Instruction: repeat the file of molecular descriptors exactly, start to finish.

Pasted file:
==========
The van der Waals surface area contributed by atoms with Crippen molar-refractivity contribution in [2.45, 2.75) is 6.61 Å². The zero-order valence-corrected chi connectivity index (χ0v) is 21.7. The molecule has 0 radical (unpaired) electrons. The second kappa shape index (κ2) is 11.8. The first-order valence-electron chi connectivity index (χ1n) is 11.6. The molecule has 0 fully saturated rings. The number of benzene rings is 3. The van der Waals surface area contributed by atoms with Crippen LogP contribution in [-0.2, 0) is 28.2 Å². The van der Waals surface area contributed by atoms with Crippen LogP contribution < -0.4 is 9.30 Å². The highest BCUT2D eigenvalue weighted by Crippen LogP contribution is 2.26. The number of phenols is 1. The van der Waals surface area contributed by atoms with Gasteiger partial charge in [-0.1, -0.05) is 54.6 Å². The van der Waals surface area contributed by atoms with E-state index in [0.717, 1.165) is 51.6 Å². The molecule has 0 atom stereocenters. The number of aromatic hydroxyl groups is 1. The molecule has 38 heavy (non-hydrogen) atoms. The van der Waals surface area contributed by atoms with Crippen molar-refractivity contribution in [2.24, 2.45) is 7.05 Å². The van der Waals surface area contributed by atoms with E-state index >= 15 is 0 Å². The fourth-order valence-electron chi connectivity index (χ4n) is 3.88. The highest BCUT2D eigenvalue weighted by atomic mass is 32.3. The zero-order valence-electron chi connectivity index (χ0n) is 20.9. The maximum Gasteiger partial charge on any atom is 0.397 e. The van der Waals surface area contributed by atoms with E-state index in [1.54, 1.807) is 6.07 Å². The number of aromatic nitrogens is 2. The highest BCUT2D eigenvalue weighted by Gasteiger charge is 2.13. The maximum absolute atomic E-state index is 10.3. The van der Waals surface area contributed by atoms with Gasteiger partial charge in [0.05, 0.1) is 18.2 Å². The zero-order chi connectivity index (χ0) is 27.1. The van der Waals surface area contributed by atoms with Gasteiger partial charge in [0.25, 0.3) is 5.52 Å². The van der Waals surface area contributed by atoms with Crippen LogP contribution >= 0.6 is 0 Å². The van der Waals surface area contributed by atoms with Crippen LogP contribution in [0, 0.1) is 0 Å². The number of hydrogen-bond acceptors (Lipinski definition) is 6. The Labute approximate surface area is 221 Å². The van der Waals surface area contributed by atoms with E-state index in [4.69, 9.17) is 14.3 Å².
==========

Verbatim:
The van der Waals surface area contributed by atoms with Crippen molar-refractivity contribution in [2.45, 2.75) is 6.61 Å². The zero-order valence-corrected chi connectivity index (χ0v) is 21.7. The molecule has 0 radical (unpaired) electrons. The second kappa shape index (κ2) is 11.8. The first-order valence-electron chi connectivity index (χ1n) is 11.6. The molecule has 0 fully saturated rings. The number of benzene rings is 3. The van der Waals surface area contributed by atoms with Crippen LogP contribution in [-0.2, 0) is 28.2 Å². The van der Waals surface area contributed by atoms with Crippen LogP contribution < -0.4 is 9.30 Å². The highest BCUT2D eigenvalue weighted by Crippen LogP contribution is 2.26. The number of phenols is 1. The van der Waals surface area contributed by atoms with Gasteiger partial charge in [-0.1, -0.05) is 54.6 Å². The van der Waals surface area contributed by atoms with E-state index in [0.717, 1.165) is 51.6 Å². The molecule has 0 atom stereocenters. The number of aromatic hydroxyl groups is 1. The molecule has 38 heavy (non-hydrogen) atoms. The van der Waals surface area contributed by atoms with Crippen molar-refractivity contribution in [2.24, 2.45) is 7.05 Å². The van der Waals surface area contributed by atoms with E-state index >= 15 is 0 Å². The fourth-order valence-electron chi connectivity index (χ4n) is 3.88. The highest BCUT2D eigenvalue weighted by atomic mass is 32.3. The zero-order valence-electron chi connectivity index (χ0n) is 20.9. The maximum Gasteiger partial charge on any atom is 0.397 e. The van der Waals surface area contributed by atoms with E-state index in [1.54, 1.807) is 6.07 Å². The number of aromatic nitrogens is 2. The highest BCUT2D eigenvalue weighted by Gasteiger charge is 2.13. The maximum absolute atomic E-state index is 10.3. The van der Waals surface area contributed by atoms with Gasteiger partial charge in [0.05, 0.1) is 18.2 Å². The zero-order chi connectivity index (χ0) is 27.1. The van der Waals surface area contributed by atoms with Gasteiger partial charge in [0.25, 0.3) is 5.52 Å². The van der Waals surface area contributed by atoms with Crippen LogP contribution >= 0.6 is 0 Å². The van der Waals surface area contributed by atoms with Crippen LogP contribution in [0, 0.1) is 0 Å². The number of hydrogen-bond acceptors (Lipinski definition) is 6. The Labute approximate surface area is 221 Å². The van der Waals surface area contributed by atoms with E-state index in [4.69, 9.17) is 14.3 Å².